A colleague asked me a question this week that I’ve heard quite often in recent months: Who exactly benefits from Tall Ships?
I can understand why someone who did not attend the festival might ask that question. But for anyone who stepped foot on one of the ships, or danced to one of the songs performed on the event’s two live music stages, or took a bite out of the delicious food served in the streets of Greenport during the four-day festival, it’s something you wouldn’t need to ask.
The reality is that Tall Ships benefits anyone interested in having a good time. For folks whose top priority is avoiding traffic at all costs, or anyone with an acute allergy to residents of western Suffolk or Nassau counties, the decision to remain inside this weekend was probably a good one.
The Village of Greenport is a special place that should be shared with the rest of the world. To host events that showcase both its beauty and its maritime history is something the community should embrace. And most people did.
I marveled at just how many local people our newspaper spoke with this week who delighted in the festival, despite the protests of a vocal minority.
The Greenport Business Improvement District and the village should be applauded for bringing so many people to the community without any major incidents. The event was well-planned, with vendors nicely spread out and Front and Main streets filled without ever feeling too crowded. We even spoke with some folks from Long Island this week who had never been to Greenport who said they will return. It was a victory for most local businesses this weekend, including those on Shelter Island.
I remember as a kid growing up in Ridge what a great treat it was whenever my family would make the 45-minute trip out to Greenport. My father, being a second-generation Navy veteran, always felt a connection to seaport communities. He reminded me this week of one time we toured the HMS Bounty as a family.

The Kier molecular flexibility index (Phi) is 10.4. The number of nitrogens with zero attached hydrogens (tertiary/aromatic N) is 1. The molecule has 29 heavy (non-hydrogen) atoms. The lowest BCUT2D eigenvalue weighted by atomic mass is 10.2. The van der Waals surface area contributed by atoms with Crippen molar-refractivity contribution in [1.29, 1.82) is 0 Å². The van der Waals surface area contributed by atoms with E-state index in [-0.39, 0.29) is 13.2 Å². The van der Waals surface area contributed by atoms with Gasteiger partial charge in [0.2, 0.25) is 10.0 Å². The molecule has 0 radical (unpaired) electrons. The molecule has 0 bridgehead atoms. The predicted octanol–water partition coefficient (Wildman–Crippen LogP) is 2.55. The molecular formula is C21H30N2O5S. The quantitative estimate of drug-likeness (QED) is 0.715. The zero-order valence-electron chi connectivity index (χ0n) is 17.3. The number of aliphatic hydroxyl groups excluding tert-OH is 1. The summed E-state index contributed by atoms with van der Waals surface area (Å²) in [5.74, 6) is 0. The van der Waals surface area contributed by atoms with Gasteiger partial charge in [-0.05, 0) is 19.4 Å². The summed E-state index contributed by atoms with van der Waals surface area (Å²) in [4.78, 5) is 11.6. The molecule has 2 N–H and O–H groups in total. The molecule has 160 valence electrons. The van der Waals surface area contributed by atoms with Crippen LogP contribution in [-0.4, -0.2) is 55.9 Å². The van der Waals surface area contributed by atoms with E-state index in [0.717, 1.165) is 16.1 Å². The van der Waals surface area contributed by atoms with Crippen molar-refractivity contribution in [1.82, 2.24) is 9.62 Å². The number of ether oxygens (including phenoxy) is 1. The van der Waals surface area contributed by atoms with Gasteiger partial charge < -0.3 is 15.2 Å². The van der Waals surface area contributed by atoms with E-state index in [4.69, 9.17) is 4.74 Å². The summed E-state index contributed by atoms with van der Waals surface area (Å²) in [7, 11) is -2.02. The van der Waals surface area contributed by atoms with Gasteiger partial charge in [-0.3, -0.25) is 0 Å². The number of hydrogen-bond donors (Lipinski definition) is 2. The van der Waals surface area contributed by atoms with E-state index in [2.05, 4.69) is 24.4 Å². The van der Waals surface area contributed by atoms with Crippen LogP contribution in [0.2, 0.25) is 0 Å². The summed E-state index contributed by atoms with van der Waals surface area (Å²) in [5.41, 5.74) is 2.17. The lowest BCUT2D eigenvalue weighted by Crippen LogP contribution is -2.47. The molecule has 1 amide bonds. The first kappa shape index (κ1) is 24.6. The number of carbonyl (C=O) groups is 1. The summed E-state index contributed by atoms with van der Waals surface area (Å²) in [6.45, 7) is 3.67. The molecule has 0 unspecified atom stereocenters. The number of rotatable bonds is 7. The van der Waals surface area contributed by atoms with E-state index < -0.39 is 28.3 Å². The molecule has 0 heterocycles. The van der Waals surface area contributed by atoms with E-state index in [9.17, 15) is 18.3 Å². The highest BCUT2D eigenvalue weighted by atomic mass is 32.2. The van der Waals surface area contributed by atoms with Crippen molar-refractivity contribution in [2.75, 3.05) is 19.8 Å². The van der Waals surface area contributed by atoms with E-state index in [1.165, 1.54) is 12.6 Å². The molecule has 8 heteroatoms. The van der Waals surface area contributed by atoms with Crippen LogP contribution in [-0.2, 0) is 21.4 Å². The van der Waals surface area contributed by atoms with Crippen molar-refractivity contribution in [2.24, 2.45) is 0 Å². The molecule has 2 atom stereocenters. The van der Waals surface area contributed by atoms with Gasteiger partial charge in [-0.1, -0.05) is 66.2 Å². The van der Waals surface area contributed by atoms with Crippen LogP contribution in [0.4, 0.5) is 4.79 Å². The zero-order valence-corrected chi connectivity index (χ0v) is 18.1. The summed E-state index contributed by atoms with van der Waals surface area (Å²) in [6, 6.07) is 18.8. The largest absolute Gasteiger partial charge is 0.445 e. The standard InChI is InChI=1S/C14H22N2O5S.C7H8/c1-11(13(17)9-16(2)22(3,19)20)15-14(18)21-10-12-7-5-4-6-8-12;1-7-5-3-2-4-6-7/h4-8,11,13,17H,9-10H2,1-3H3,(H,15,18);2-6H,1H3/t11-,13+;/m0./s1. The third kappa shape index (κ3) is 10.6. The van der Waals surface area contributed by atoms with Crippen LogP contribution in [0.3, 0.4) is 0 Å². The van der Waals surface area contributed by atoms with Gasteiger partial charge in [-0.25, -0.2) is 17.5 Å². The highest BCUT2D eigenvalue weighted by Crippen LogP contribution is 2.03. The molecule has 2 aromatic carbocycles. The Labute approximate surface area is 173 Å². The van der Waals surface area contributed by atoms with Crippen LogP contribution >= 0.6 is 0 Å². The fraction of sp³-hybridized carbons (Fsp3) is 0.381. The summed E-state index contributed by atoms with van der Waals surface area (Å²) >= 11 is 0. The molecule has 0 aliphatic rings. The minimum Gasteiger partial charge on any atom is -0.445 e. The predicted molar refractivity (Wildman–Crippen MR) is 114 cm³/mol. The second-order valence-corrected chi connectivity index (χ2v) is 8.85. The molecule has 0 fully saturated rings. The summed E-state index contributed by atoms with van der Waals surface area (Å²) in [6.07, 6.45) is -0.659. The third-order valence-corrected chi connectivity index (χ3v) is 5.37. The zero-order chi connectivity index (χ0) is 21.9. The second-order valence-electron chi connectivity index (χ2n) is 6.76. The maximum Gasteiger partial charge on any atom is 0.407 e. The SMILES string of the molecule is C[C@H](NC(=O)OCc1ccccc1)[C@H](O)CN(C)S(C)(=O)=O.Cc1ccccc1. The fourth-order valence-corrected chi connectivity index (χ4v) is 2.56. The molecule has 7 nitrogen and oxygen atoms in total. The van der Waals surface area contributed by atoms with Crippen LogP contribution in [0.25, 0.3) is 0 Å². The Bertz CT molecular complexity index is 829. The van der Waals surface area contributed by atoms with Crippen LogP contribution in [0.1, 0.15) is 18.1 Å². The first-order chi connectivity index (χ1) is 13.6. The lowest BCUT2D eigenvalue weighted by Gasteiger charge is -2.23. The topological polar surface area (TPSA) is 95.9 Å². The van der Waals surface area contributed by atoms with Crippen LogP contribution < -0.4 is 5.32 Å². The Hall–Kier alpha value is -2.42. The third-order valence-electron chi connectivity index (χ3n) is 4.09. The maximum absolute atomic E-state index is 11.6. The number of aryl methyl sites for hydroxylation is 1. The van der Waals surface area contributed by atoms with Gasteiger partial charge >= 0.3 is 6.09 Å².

I decided to recreate the magic a bit with my own family this weekend. My wife, Vera, and I brought our 18-month-old son, Jackson, aboard the ships. And while it’s tough to tell what exactly a child so young got out of the experience — he uses most of his limited vocabulary to ask for more cheese — he clearly enjoyed himself. He ran his hand along the details onboard the deck of the Kalmar Nyckel, spotting plenty of places he’d like to hide crackers and car keys along the way. He then helped a crew member turn the ship’s wheel, something he would have repeated for hours, if allowed.
Ever since that day, he seems to have a new favorite word — “ship” — though he pronounces it more like another four-letter word, so this might actually be a problem.
After we toured the ships, we grabbed a drink from Lucharitos and drank it in Mitchell Park. And, of course, we later shared a pint from Greenport Harbor Brewing Co. We also sampled the new Noah’s on a Roll and American Beech restaurants, while checking out the other vendors along Front and Main.
Work brought us back out to the festival throughout the week, but to have that opportunity to relax in the village and spend a full day like any other visitor gave me an even greater appreciation for the event and the community.
As East End grows in popularity, these types of events are going to become more common in this region of natural beauty, waterfront vistas and open spaces. In less than a month, Martha Clara will host a two-day music festival at its vineyard property that is expected to attract 10,000 visitors a day. That, too, is sure to bring its share of minor inconveniences and temporary headaches. It’s also another way to boost the tourism economy that will continue to help make the East End the very best place on Long Island.
Next time I’m asked who benefits from these types of events, I suppose my answer should be something along the line of anyone who likes ships, music, food, wine, community, family … anyone who likes to live life, really.